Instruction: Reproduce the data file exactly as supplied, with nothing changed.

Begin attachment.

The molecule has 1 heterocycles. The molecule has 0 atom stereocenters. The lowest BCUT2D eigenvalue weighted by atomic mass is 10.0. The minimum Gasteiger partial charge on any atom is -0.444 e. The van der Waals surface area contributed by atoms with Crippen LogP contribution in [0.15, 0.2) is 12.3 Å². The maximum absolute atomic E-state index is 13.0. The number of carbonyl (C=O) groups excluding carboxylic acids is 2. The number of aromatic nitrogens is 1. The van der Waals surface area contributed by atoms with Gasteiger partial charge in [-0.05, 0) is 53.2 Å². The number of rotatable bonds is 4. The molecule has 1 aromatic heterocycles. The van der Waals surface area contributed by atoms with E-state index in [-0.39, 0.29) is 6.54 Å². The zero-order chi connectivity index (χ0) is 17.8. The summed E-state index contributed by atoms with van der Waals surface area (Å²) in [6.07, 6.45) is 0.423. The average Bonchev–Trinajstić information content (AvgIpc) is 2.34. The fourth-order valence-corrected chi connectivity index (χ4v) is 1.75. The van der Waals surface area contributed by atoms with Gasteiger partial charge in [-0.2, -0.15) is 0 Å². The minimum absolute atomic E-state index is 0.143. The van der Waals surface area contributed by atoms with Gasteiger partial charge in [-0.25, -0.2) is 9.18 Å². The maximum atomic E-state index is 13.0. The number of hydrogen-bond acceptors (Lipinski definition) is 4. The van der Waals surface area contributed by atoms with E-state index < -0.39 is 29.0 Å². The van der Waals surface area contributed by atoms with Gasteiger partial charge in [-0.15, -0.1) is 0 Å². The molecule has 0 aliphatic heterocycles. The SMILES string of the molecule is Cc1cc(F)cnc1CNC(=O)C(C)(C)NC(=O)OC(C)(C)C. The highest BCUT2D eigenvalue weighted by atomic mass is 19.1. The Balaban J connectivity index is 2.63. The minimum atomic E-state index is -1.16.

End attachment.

The molecule has 1 heterocycles. The molecule has 0 atom stereocenters. The lowest BCUT2D eigenvalue weighted by atomic mass is 10.0. The minimum Gasteiger partial charge on any atom is -0.444 e. The van der Waals surface area contributed by atoms with Crippen LogP contribution in [0.15, 0.2) is 12.3 Å². The maximum absolute atomic E-state index is 13.0. The number of carbonyl (C=O) groups excluding carboxylic acids is 2. The number of aromatic nitrogens is 1. The van der Waals surface area contributed by atoms with Gasteiger partial charge in [-0.05, 0) is 53.2 Å². The number of rotatable bonds is 4. The molecule has 1 aromatic heterocycles. The van der Waals surface area contributed by atoms with E-state index in [-0.39, 0.29) is 6.54 Å². The zero-order chi connectivity index (χ0) is 17.8. The summed E-state index contributed by atoms with van der Waals surface area (Å²) in [6.07, 6.45) is 0.423. The average Bonchev–Trinajstić information content (AvgIpc) is 2.34. The fourth-order valence-corrected chi connectivity index (χ4v) is 1.75. The van der Waals surface area contributed by atoms with Gasteiger partial charge in [-0.2, -0.15) is 0 Å². The minimum absolute atomic E-state index is 0.143. The van der Waals surface area contributed by atoms with Gasteiger partial charge in [-0.25, -0.2) is 9.18 Å². The maximum atomic E-state index is 13.0. The number of hydrogen-bond acceptors (Lipinski definition) is 4. The van der Waals surface area contributed by atoms with E-state index < -0.39 is 29.0 Å². The van der Waals surface area contributed by atoms with Gasteiger partial charge in [-0.15, -0.1) is 0 Å². The molecule has 0 aliphatic heterocycles. The SMILES string of the molecule is Cc1cc(F)cnc1CNC(=O)C(C)(C)NC(=O)OC(C)(C)C. The highest BCUT2D eigenvalue weighted by atomic mass is 19.1. The Balaban J connectivity index is 2.63. The minimum atomic E-state index is -1.16.